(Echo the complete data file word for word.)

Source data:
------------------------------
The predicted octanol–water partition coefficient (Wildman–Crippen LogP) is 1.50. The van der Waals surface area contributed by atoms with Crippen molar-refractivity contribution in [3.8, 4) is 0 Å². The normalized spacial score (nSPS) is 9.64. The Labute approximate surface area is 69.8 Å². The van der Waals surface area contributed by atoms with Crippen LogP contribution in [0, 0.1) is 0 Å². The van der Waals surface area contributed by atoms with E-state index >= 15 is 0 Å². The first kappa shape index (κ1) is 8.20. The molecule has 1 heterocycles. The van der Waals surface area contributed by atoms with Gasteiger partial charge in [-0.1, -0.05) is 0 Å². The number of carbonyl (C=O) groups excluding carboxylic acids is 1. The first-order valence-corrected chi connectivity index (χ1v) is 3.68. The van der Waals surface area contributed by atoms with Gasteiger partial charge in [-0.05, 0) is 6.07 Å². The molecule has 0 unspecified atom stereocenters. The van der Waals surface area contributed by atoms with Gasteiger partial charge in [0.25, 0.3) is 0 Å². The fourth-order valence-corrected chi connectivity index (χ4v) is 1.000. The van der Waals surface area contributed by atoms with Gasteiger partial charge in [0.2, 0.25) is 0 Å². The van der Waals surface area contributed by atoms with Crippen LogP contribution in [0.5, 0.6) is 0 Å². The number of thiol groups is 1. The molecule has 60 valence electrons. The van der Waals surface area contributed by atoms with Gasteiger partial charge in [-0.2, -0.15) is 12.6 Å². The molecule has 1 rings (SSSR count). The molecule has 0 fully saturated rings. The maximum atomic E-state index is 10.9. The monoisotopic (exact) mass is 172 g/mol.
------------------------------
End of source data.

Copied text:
The predicted octanol–water partition coefficient (Wildman–Crippen LogP) is 1.50. The van der Waals surface area contributed by atoms with Crippen molar-refractivity contribution in [3.8, 4) is 0 Å². The normalized spacial score (nSPS) is 9.64. The Labute approximate surface area is 69.8 Å². The van der Waals surface area contributed by atoms with Crippen LogP contribution in [0, 0.1) is 0 Å². The van der Waals surface area contributed by atoms with E-state index >= 15 is 0 Å². The first kappa shape index (κ1) is 8.20. The molecule has 1 heterocycles. The van der Waals surface area contributed by atoms with Gasteiger partial charge in [-0.1, -0.05) is 0 Å². The number of carbonyl (C=O) groups excluding carboxylic acids is 1. The first-order valence-corrected chi connectivity index (χ1v) is 3.68. The van der Waals surface area contributed by atoms with Gasteiger partial charge in [-0.05, 0) is 6.07 Å². The molecule has 0 unspecified atom stereocenters. The van der Waals surface area contributed by atoms with Gasteiger partial charge in [0.25, 0.3) is 0 Å². The fourth-order valence-corrected chi connectivity index (χ4v) is 1.000. The van der Waals surface area contributed by atoms with Gasteiger partial charge in [0.2, 0.25) is 0 Å². The van der Waals surface area contributed by atoms with Crippen LogP contribution in [0.5, 0.6) is 0 Å². The number of thiol groups is 1. The molecule has 60 valence electrons. The van der Waals surface area contributed by atoms with Gasteiger partial charge in [-0.2, -0.15) is 12.6 Å². The molecule has 1 rings (SSSR count). The molecule has 0 fully saturated rings. The maximum atomic E-state index is 10.9. The monoisotopic (exact) mass is 172 g/mol.